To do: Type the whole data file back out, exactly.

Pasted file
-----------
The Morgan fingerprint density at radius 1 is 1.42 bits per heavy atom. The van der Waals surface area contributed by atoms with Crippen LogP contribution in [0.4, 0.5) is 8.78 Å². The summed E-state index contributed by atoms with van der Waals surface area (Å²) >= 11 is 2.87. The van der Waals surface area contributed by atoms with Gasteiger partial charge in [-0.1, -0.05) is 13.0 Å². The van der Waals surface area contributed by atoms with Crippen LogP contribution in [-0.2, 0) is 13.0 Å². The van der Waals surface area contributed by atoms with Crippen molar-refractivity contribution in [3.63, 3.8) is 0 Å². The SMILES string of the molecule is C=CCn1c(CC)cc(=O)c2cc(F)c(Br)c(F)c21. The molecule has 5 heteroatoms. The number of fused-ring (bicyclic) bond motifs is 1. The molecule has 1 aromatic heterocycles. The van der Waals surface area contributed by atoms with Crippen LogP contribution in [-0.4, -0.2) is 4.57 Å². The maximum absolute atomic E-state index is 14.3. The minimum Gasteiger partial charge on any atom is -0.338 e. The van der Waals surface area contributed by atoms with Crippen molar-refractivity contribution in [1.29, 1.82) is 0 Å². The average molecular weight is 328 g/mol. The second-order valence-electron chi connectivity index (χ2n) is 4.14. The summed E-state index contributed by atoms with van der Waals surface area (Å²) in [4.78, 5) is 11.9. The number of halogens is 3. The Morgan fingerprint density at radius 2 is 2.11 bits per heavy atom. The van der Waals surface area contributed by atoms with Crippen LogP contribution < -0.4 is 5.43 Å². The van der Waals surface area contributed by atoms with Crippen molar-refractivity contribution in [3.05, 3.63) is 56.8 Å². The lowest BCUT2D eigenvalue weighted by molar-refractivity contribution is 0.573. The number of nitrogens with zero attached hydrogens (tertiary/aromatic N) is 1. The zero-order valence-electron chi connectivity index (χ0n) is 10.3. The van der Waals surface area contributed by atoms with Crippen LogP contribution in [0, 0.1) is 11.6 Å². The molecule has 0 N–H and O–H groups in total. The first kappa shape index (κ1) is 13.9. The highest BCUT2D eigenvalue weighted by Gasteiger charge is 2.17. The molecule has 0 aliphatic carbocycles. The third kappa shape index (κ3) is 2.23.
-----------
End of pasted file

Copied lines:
The Morgan fingerprint density at radius 1 is 1.42 bits per heavy atom. The van der Waals surface area contributed by atoms with Crippen LogP contribution in [0.4, 0.5) is 8.78 Å². The summed E-state index contributed by atoms with van der Waals surface area (Å²) >= 11 is 2.87. The van der Waals surface area contributed by atoms with Gasteiger partial charge in [-0.1, -0.05) is 13.0 Å². The van der Waals surface area contributed by atoms with Crippen LogP contribution in [-0.2, 0) is 13.0 Å². The van der Waals surface area contributed by atoms with Crippen molar-refractivity contribution in [3.63, 3.8) is 0 Å². The SMILES string of the molecule is C=CCn1c(CC)cc(=O)c2cc(F)c(Br)c(F)c21. The molecule has 5 heteroatoms. The number of fused-ring (bicyclic) bond motifs is 1. The molecule has 1 aromatic heterocycles. The van der Waals surface area contributed by atoms with Crippen LogP contribution in [-0.4, -0.2) is 4.57 Å². The maximum absolute atomic E-state index is 14.3. The minimum Gasteiger partial charge on any atom is -0.338 e. The van der Waals surface area contributed by atoms with Crippen molar-refractivity contribution in [1.29, 1.82) is 0 Å². The average molecular weight is 328 g/mol. The second-order valence-electron chi connectivity index (χ2n) is 4.14. The summed E-state index contributed by atoms with van der Waals surface area (Å²) in [4.78, 5) is 11.9. The number of halogens is 3. The Morgan fingerprint density at radius 2 is 2.11 bits per heavy atom. The van der Waals surface area contributed by atoms with Crippen LogP contribution < -0.4 is 5.43 Å². The van der Waals surface area contributed by atoms with Crippen molar-refractivity contribution in [3.05, 3.63) is 56.8 Å². The lowest BCUT2D eigenvalue weighted by molar-refractivity contribution is 0.573. The number of nitrogens with zero attached hydrogens (tertiary/aromatic N) is 1. The zero-order valence-electron chi connectivity index (χ0n) is 10.3. The van der Waals surface area contributed by atoms with Crippen LogP contribution in [0, 0.1) is 11.6 Å². The molecule has 0 N–H and O–H groups in total. The first kappa shape index (κ1) is 13.9. The highest BCUT2D eigenvalue weighted by Gasteiger charge is 2.17. The molecule has 0 aliphatic carbocycles. The third kappa shape index (κ3) is 2.23.